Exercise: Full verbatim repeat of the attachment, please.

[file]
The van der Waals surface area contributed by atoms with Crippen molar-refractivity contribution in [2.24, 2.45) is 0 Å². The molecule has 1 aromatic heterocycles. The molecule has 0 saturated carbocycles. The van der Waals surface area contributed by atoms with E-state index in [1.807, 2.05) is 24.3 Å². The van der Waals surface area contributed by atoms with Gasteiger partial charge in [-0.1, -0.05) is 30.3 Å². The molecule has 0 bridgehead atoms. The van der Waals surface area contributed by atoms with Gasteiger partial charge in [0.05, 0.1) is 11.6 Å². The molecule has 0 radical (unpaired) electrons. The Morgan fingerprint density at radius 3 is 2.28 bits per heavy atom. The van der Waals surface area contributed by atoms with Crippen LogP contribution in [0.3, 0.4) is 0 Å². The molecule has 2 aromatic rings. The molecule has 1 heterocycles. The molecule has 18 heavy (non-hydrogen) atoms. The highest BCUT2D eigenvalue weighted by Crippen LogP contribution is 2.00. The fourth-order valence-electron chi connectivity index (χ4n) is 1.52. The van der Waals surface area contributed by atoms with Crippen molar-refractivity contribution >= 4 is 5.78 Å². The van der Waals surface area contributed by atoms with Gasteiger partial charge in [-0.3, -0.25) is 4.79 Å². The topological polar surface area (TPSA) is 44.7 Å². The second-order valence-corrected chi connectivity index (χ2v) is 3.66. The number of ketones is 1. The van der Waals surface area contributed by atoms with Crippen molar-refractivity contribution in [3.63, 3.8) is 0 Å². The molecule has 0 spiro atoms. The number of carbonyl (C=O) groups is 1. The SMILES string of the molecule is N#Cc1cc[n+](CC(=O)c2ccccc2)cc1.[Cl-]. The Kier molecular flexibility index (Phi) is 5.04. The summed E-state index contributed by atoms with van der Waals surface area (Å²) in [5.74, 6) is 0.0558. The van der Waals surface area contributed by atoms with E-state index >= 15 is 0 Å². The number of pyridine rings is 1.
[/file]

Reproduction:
The van der Waals surface area contributed by atoms with Crippen molar-refractivity contribution in [2.24, 2.45) is 0 Å². The molecule has 1 aromatic heterocycles. The molecule has 0 saturated carbocycles. The van der Waals surface area contributed by atoms with E-state index in [1.807, 2.05) is 24.3 Å². The van der Waals surface area contributed by atoms with Gasteiger partial charge in [-0.1, -0.05) is 30.3 Å². The molecule has 0 bridgehead atoms. The van der Waals surface area contributed by atoms with Gasteiger partial charge in [0.05, 0.1) is 11.6 Å². The molecule has 0 radical (unpaired) electrons. The Morgan fingerprint density at radius 3 is 2.28 bits per heavy atom. The van der Waals surface area contributed by atoms with Crippen LogP contribution in [0.3, 0.4) is 0 Å². The molecule has 2 aromatic rings. The molecule has 1 heterocycles. The molecule has 18 heavy (non-hydrogen) atoms. The highest BCUT2D eigenvalue weighted by Crippen LogP contribution is 2.00. The fourth-order valence-electron chi connectivity index (χ4n) is 1.52. The van der Waals surface area contributed by atoms with Crippen molar-refractivity contribution >= 4 is 5.78 Å². The van der Waals surface area contributed by atoms with Gasteiger partial charge in [-0.3, -0.25) is 4.79 Å². The topological polar surface area (TPSA) is 44.7 Å². The second-order valence-corrected chi connectivity index (χ2v) is 3.66. The number of ketones is 1. The van der Waals surface area contributed by atoms with Crippen molar-refractivity contribution in [3.63, 3.8) is 0 Å². The molecule has 0 spiro atoms. The number of carbonyl (C=O) groups is 1. The SMILES string of the molecule is N#Cc1cc[n+](CC(=O)c2ccccc2)cc1.[Cl-]. The Kier molecular flexibility index (Phi) is 5.04. The summed E-state index contributed by atoms with van der Waals surface area (Å²) in [5.74, 6) is 0.0558. The van der Waals surface area contributed by atoms with E-state index >= 15 is 0 Å². The number of pyridine rings is 1.